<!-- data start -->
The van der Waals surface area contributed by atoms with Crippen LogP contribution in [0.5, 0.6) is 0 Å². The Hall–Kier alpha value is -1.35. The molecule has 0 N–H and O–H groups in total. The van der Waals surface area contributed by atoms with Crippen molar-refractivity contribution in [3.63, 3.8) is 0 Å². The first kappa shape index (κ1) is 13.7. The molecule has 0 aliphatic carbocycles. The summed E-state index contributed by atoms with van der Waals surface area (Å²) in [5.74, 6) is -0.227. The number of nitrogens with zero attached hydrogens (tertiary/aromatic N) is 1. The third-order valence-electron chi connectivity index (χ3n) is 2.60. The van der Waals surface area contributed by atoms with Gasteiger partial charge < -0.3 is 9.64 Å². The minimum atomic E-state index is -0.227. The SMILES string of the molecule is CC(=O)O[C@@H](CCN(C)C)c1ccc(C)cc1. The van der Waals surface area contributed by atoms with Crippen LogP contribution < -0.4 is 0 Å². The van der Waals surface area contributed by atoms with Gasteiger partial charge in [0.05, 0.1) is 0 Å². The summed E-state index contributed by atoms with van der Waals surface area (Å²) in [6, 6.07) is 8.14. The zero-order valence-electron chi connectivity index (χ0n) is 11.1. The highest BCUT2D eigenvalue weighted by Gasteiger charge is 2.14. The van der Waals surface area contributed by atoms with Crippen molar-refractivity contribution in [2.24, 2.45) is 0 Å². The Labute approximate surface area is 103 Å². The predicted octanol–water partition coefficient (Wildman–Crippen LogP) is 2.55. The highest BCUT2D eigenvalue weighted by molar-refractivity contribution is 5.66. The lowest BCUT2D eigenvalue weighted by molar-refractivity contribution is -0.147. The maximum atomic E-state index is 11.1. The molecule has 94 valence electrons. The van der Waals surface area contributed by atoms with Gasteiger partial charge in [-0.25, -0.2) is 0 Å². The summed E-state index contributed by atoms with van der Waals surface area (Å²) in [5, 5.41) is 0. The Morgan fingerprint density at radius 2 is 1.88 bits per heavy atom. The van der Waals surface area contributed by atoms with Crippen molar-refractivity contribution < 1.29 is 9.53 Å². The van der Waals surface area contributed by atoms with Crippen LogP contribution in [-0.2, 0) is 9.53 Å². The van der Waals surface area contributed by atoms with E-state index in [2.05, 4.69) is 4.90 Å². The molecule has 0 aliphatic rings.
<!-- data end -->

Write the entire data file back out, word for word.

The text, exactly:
The van der Waals surface area contributed by atoms with Crippen LogP contribution in [0.5, 0.6) is 0 Å². The Hall–Kier alpha value is -1.35. The molecule has 0 N–H and O–H groups in total. The van der Waals surface area contributed by atoms with Crippen molar-refractivity contribution in [3.63, 3.8) is 0 Å². The first kappa shape index (κ1) is 13.7. The molecule has 0 aliphatic carbocycles. The summed E-state index contributed by atoms with van der Waals surface area (Å²) in [5.74, 6) is -0.227. The number of nitrogens with zero attached hydrogens (tertiary/aromatic N) is 1. The third-order valence-electron chi connectivity index (χ3n) is 2.60. The van der Waals surface area contributed by atoms with Gasteiger partial charge < -0.3 is 9.64 Å². The minimum atomic E-state index is -0.227. The SMILES string of the molecule is CC(=O)O[C@@H](CCN(C)C)c1ccc(C)cc1. The van der Waals surface area contributed by atoms with Crippen LogP contribution < -0.4 is 0 Å². The van der Waals surface area contributed by atoms with Gasteiger partial charge in [0.05, 0.1) is 0 Å². The summed E-state index contributed by atoms with van der Waals surface area (Å²) in [6, 6.07) is 8.14. The zero-order valence-electron chi connectivity index (χ0n) is 11.1. The highest BCUT2D eigenvalue weighted by Gasteiger charge is 2.14. The van der Waals surface area contributed by atoms with Crippen molar-refractivity contribution in [2.24, 2.45) is 0 Å². The Labute approximate surface area is 103 Å². The predicted octanol–water partition coefficient (Wildman–Crippen LogP) is 2.55. The highest BCUT2D eigenvalue weighted by molar-refractivity contribution is 5.66. The lowest BCUT2D eigenvalue weighted by molar-refractivity contribution is -0.147. The maximum atomic E-state index is 11.1. The molecule has 94 valence electrons. The van der Waals surface area contributed by atoms with Gasteiger partial charge in [-0.25, -0.2) is 0 Å². The summed E-state index contributed by atoms with van der Waals surface area (Å²) in [5, 5.41) is 0. The Morgan fingerprint density at radius 2 is 1.88 bits per heavy atom. The van der Waals surface area contributed by atoms with Crippen molar-refractivity contribution < 1.29 is 9.53 Å². The van der Waals surface area contributed by atoms with Crippen LogP contribution in [-0.2, 0) is 9.53 Å². The van der Waals surface area contributed by atoms with E-state index in [2.05, 4.69) is 4.90 Å². The molecule has 0 aliphatic rings.